I have not the percentage. A postman who has done 40 years' service will get a basic pension of £115s. a week. The effect of this Bill will be to give him £29s., an increase of only 14s. to the retired man on less pay than a 399 boy messenger in inner London. Surely, if it is right to give to the established staff in the Civil Service a certain percentage of cost of living increase, that same increase is fully justified in the case of old age pensioners outside. To take the case of a boy messenger on a wage of £116s. 6d. a week at 19 years of age, with consolidation he gets x00A3;217s. 6d., an increase of 21s. The old age pensioner who retired after 1938 gets £118s. That is a fair comparison with the £116s. 6d. of a boy messenger. A pensioner who retired after 1938 gets £213s. under this Bill, with the cost of living added, which represents an increase of 15s., whereas the boy messenger gets an increase of 21s. If the yardstick of commonsense is to be applied to the old age pensioners, then the cost of living rate that has been given to the established staff should be given to the retired staff. The proposal in the Amendment to make an increase from 40 per cent. to 5c per cent. would achieve the purpose that we have. It would, broadly speaking, give the same cost of living increase to the old age pensioners as is given to the men at present in the Civil Service. I plead with my right hon. Friend the Financial Secretary to recognise that common sense demands that this should be done.
§ Mr. Harry Wallace (Walthamtsow, East)
I would like briefly to support the Amendment. The hon. Member for Rugby (Mr. W. J. Brown) placed my hon. Friends and myself in a dilemma when he invited us to go into the Division Lobby. He said we would not do it, because in a clash with trade union interests the Government always won. The hon. Member is a trade union official. In the course of the years he has accepted many things which he did not like, but he has accepted them because in doing so he was picking up something for his members. Today, I appreciate that the Labour Government have decided to spend a few million pounds improving the lot of these pensioners, and I propose to pick it up. My complaint is as follows. I agree with the hon. Member for Rugby in hoping that at some time the Government will deal with the question of pensions in a comprehensive and equitable manner. It is the inequity of the thing that I dislike.
My hon. Friend the Member for Clitheroe (Mr. Randall) gave some 400 examples, and I want to emphasise them. My hon. Friend the Member for Heston and Isleworth (Mr. W. R. Williams) was very generous in that he took the maximum, but that is not the reality. In the postal service in this country there are about 67,000 men, one half of whom come from the Colours, and have no hope of doing 40 years of pensionable service. I put the average service at 20 years. Therefore, when we are talking about their pensions, it is not a question of 4o/8oths of £100 a year, but 20/80ths of £100 a year. To give an example, when I was serving I took a check on the number of men working in a particular office who were re-employed pensioners. Of 100 men, 40 had pensions of under 20s. a week. I wish the Financial Secretary would look into this matter some time and let us have the figures. Forty of those 100 men had pensions of under 20s. a week, and each one of those men had good grounds for complaining of inequitable treatment. If his service with the Colours had been counted, that would have altered his pension. If his service as an assistant postman had been counted, that would have altered his pension. If his service as an auxiliary postman had been taken into account, that also would have altered the pension. I ask hon. Members to remember the case from Battersea, or Chelsea, of a man who had given 40 years to the service and received no pension. Those are the things that hurt. Consider the case of the re-employed pensioners. There is, for example, an ex-Serviceman who has given perhaps 20 years' service; at 60 years, of age he takes his pension, and then comes back to serve his country during the war. The service given to the Post Office after he was pensioned cannot count for pension. That is not fair and equitable. I should have thought that in reviewing these circumstances something ought to be done to see that such service is taken into account for pension.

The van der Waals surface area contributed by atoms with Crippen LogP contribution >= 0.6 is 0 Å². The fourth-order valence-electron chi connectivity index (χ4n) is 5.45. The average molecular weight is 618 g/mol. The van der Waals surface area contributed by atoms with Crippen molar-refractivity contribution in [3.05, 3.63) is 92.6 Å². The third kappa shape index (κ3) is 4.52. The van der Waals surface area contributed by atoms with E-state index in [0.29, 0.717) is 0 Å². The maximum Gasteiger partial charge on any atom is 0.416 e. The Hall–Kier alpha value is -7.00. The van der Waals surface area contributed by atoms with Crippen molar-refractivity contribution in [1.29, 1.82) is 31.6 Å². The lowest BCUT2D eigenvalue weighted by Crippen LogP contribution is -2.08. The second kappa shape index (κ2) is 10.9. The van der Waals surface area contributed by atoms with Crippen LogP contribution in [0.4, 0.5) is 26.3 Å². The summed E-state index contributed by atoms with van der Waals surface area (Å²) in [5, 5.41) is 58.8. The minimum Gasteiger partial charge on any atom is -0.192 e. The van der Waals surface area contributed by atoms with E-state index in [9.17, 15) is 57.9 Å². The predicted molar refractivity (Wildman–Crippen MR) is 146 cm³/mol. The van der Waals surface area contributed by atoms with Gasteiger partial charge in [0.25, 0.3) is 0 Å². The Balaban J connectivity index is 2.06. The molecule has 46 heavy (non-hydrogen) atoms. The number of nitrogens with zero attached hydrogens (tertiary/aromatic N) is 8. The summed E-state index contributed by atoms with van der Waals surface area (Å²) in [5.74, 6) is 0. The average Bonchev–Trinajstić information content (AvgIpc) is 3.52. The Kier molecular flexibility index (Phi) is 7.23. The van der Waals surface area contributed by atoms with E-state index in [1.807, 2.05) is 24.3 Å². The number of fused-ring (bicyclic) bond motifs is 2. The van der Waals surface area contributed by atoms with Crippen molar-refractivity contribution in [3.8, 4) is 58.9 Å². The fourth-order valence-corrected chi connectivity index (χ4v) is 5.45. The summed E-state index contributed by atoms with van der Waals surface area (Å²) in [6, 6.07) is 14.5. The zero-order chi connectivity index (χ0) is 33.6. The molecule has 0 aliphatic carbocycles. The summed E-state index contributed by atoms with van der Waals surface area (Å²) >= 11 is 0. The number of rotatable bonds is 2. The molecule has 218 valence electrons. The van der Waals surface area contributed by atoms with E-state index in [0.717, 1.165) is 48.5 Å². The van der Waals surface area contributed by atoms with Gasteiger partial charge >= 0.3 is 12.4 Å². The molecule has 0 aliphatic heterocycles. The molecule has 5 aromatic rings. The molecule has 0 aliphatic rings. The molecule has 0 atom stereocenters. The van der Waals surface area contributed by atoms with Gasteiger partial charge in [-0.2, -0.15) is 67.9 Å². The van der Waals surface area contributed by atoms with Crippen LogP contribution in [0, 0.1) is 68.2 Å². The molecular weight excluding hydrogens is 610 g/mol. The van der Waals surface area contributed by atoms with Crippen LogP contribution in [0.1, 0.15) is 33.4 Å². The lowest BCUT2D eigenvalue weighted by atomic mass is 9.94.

I appreciate what the Government are doing, but I hope they will appreciate that there are many real grievances, and that it is time something was done to settle these matters. I support the Amendment. I hope that in the area of these low pensions, the Financial Secretary will be able to accept the modest proposal in the Amendment. In this area, the men have given their country many 401 years of service, much of which was not pensionable, and surely the years that did not count for pension could now be set in the balance, so as to do something to help the men. Like the hon. Member for Rugby I should like to have seen a more comprehensive Amendment. I share with him the view that one of the greatest inequities on a man who has served his country and earned his pension is to be told that he will not get the same treatment as others, because he happens to be single. I think that' is the limit. I do hope that when the Financial Secretary to the Treasury replies to the Debate he will be able to say that he accepts the Amendment.